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Corrective Note

A few years ago—probably four, though maybe more—I was doing some research at SIBL when the National Sport of Canada came on the television screens.

It wasn’t that I stopped to watch; that loyalty had been previously established. It was that everyone else who was walking between the floors stopped and watched for at least five minutes, and often longer.

So when the NYT declares that curling “has captivated the Type-A world of Wall Street almost by accident” as if this were news, I can safely state that it has been so for a while.

(h/t the blog of the London Review of Books)

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A Difference in National Priorities

AIG is bankrupt, but Manchester United still wears their logo.

However, when Dutch bank DSB Bank NV filed bankruptcy, Stephen Colbert had to step in to sponsor U.S. Speedskating?

Maybe the Dutch understand Sports Economics and the Americans don’t?*

*J.C. Bradbury, Dennis Coates, Skip Sauer, to name just three, would dissent from the last statement. But they might believe the Dutch pay better attention.

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What We Learn from Sports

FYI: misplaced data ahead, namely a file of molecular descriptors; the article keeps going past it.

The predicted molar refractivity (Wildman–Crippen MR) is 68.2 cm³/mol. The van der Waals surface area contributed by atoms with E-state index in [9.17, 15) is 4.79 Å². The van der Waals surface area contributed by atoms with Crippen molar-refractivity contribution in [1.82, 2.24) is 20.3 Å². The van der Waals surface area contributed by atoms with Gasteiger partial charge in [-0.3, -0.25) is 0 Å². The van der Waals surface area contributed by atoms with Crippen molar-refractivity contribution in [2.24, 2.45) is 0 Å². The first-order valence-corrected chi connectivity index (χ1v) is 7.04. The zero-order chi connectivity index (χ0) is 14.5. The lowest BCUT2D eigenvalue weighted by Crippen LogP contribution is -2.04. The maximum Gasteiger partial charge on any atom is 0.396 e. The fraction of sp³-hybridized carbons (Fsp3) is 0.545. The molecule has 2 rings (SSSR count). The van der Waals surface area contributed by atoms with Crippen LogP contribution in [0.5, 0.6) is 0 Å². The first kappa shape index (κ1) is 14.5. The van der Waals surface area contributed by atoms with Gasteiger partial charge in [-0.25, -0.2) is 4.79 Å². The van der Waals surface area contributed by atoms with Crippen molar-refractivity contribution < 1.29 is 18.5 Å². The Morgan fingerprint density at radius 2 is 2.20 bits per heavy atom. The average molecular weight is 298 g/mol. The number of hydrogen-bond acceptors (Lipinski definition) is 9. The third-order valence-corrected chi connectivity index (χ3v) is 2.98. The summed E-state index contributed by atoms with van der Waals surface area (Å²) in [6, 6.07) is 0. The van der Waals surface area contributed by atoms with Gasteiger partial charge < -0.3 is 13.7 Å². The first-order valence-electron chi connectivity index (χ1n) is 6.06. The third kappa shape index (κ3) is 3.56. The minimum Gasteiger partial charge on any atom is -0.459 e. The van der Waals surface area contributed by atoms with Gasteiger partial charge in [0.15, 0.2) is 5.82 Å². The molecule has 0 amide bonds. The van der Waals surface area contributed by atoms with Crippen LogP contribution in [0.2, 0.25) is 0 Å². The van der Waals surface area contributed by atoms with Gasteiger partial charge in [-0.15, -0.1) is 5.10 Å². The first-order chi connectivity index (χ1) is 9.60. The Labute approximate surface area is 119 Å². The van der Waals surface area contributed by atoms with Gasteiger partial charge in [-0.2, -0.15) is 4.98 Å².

Compare and contrast:

Philadelphia, after a first-time-in-25-years win:

The School District of Philadelphia – as if to prove you don’t need miserable weather to rain on a parade – has no plans to close for a victory celebration, no matter how momentous the occasion might be.

“Our expectations are that students will report to school just like any other weekday – and report on time,” said Fernando Gallard, spokesman for the school district, this morning.

An entire Georgia county, before a midseason football game:

Call it a case of the Red and Black flu.

Tired of struggling to find enough teachers to staff its classrooms on the Friday before the annual Georgia-Florida football game, the Clarke County (Ga.) School District — which includes Athens, home of the University of Georgia — decided to cancel school altogether.

As a Philadelphia native, I’m proud of the first decision (which was, undoubtedly, be honored in its breech). As an MBA from the University of Georgia, I’m embarrassed.

But not so much as the UGA fans probably are.